All recycled water schemes in Queensland are required to ensure that the recycled water is ‘fit for the use’ under the Public Health Act 2005 (PH Act) Section 57F.
What does ‘fit for use’ mean?
In Qld, the following types of schemes require an approved RWMP and validation program:
a critical recycled water scheme
to augment a supply of drinking water via a source supply (e.g. a dam)
to premises by way of a dual reticulation system
irrigate minimally processed food crops
a use prescribed under a regulation made under the Water Supply (Safety and Reliability) Act 2008.
For these schemes, the regulatory requirements are straight forward, and there are guidelines that detail how to meet the regulatory requirements. But the majority of recycled water schemes will not fit into the categories above and often involve the irrigation of open spaces, sporting areas and pastures. There are no regulatory guidelines or guidance notes that define how a recycled water provider should confirm that the recycled water is ‘fit for the use’.
Recycled water providers need to be sure that the recycled water that they supply is the appropriate quality, that the scheme can consistently supply that quality of water and there are processes in place to take action where the water may not be safe. Additionally, the recycled water provider needs to confirm that the customers are implementing the required onsite exposure controls.
Establishment of a risk management framework is the best way to ensure recycled water is fit for the use. The Australian Guidelines for Water Recycling (AGWR) are considered the industry standard for managing recycled water and application of these 12 elements are the best option for proving that recycled water is fit for the use. This doesn’t have to be onerous, especially for a simple schemes, that may supply to just one or only a small number of customers.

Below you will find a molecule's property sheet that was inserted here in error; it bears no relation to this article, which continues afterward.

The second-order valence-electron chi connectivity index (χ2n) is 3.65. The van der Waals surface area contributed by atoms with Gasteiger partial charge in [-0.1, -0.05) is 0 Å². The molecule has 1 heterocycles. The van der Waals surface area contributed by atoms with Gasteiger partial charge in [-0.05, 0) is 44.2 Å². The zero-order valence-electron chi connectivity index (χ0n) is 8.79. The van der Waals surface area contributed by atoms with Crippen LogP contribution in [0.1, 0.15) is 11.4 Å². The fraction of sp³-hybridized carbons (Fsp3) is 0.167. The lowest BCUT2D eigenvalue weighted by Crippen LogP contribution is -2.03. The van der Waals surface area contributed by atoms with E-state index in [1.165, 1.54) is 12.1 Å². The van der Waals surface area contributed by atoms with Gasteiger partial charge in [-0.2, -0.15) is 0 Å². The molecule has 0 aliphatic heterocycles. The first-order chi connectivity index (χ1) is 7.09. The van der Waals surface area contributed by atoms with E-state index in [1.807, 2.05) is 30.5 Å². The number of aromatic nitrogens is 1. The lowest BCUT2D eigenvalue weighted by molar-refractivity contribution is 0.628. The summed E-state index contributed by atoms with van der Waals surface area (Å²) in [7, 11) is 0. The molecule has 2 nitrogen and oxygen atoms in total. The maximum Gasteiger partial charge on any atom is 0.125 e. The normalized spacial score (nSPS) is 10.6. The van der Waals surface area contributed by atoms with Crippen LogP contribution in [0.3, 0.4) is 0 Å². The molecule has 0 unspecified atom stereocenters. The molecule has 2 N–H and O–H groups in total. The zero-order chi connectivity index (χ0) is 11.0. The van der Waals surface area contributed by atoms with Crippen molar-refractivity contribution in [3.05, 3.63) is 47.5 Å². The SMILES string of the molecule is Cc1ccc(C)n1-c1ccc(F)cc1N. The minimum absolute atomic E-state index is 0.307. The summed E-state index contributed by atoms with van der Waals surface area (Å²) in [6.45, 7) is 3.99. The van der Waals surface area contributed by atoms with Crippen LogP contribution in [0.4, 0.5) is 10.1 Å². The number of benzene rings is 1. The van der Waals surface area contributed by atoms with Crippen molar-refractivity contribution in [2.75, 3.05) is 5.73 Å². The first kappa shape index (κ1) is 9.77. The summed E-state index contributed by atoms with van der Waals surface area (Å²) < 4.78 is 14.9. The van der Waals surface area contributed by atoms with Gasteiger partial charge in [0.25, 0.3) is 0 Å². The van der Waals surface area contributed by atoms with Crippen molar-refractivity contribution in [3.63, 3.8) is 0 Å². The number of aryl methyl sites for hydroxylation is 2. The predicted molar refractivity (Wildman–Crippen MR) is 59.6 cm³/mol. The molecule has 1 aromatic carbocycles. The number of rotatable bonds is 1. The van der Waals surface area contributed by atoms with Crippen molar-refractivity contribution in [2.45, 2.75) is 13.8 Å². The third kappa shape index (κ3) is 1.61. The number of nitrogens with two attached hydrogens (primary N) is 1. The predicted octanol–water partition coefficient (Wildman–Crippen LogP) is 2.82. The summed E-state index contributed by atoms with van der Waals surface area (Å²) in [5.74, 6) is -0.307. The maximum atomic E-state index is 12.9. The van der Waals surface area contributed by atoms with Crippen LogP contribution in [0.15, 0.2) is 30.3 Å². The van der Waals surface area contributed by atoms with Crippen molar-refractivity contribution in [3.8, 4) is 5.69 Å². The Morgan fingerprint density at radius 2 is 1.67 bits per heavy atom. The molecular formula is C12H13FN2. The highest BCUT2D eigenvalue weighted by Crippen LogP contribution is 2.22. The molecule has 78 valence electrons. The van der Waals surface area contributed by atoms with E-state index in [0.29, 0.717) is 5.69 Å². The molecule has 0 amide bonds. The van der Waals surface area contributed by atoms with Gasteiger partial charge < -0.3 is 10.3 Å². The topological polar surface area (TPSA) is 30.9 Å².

Tips for establishing a recycled water risk framework:
Have a strategic direction for recycled water – determine how the organisation will manage recycled water. This will inform all current and future recycled water activities and set the standard for the organization
Use the risk assessment – make sure the risk assessment is the basis for all subsequent actions – preventive measures, procedures, monitoring and improvements
Integrate recycled water into existing processes within the organisation – expand drinking water, environmental and/or emergency management processes to include recycled water.
Focus on operational control – establish critical control points, operation monitoring and corrective actions. Use verification monitoring as the final check to confirm this is working.
Include regular (at least annual) inspections/visits to customer sites to confirm that the contract is being complied with, that control measures are being implemented and to confirm communication protocols.
Communication and reporting – establish communication protocols within the organisation to increase awareness across the business
Continuous improvement – review performance regularly, including monitoring data, the relevance of the risk assessment and the progress in implementing the improvement plan. Audit your system, make changes if it is not working.
Check out our previous blog posts on monitoring, critical control points and setting critical limits for more detail.
We are always happy to discuss ways to establish a recycled water framework that will work for your organisation.